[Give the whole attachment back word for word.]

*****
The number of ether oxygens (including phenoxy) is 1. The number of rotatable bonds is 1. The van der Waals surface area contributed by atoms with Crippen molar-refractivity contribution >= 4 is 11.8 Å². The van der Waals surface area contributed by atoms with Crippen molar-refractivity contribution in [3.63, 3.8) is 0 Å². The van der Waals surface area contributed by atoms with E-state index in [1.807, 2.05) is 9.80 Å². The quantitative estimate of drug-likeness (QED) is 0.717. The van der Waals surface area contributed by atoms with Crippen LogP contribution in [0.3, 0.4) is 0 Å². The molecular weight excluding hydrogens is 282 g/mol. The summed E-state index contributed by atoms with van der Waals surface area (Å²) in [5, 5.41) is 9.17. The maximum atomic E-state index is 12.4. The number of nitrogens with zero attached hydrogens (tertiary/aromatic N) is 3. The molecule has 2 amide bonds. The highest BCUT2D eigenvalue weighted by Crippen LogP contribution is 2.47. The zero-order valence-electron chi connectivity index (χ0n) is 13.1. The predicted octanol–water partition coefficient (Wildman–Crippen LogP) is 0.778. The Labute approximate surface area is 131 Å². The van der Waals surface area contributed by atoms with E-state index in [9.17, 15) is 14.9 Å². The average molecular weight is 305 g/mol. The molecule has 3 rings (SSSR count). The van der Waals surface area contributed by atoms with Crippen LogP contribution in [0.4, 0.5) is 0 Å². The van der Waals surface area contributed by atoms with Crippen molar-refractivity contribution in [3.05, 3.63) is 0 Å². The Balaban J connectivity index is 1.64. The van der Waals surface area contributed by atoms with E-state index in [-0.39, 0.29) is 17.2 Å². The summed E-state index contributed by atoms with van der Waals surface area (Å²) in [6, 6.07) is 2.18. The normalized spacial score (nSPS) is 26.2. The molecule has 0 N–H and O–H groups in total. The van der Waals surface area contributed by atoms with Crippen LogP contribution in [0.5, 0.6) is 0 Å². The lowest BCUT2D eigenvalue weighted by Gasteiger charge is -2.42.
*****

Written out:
The number of ether oxygens (including phenoxy) is 1. The number of rotatable bonds is 1. The van der Waals surface area contributed by atoms with Crippen molar-refractivity contribution >= 4 is 11.8 Å². The van der Waals surface area contributed by atoms with Crippen molar-refractivity contribution in [3.63, 3.8) is 0 Å². The van der Waals surface area contributed by atoms with E-state index in [1.807, 2.05) is 9.80 Å². The quantitative estimate of drug-likeness (QED) is 0.717. The van der Waals surface area contributed by atoms with Crippen LogP contribution in [0.3, 0.4) is 0 Å². The molecular weight excluding hydrogens is 282 g/mol. The summed E-state index contributed by atoms with van der Waals surface area (Å²) in [5, 5.41) is 9.17. The maximum atomic E-state index is 12.4. The number of nitrogens with zero attached hydrogens (tertiary/aromatic N) is 3. The molecule has 2 amide bonds. The highest BCUT2D eigenvalue weighted by Crippen LogP contribution is 2.47. The zero-order valence-electron chi connectivity index (χ0n) is 13.1. The predicted octanol–water partition coefficient (Wildman–Crippen LogP) is 0.778. The Labute approximate surface area is 131 Å². The van der Waals surface area contributed by atoms with E-state index in [9.17, 15) is 14.9 Å². The average molecular weight is 305 g/mol. The molecule has 3 rings (SSSR count). The van der Waals surface area contributed by atoms with Crippen LogP contribution in [0.4, 0.5) is 0 Å². The van der Waals surface area contributed by atoms with Crippen molar-refractivity contribution in [3.05, 3.63) is 0 Å². The Balaban J connectivity index is 1.64. The van der Waals surface area contributed by atoms with E-state index in [-0.39, 0.29) is 17.2 Å². The summed E-state index contributed by atoms with van der Waals surface area (Å²) in [6, 6.07) is 2.18. The normalized spacial score (nSPS) is 26.2. The molecule has 0 N–H and O–H groups in total. The van der Waals surface area contributed by atoms with Crippen LogP contribution in [0.5, 0.6) is 0 Å². The lowest BCUT2D eigenvalue weighted by Gasteiger charge is -2.42.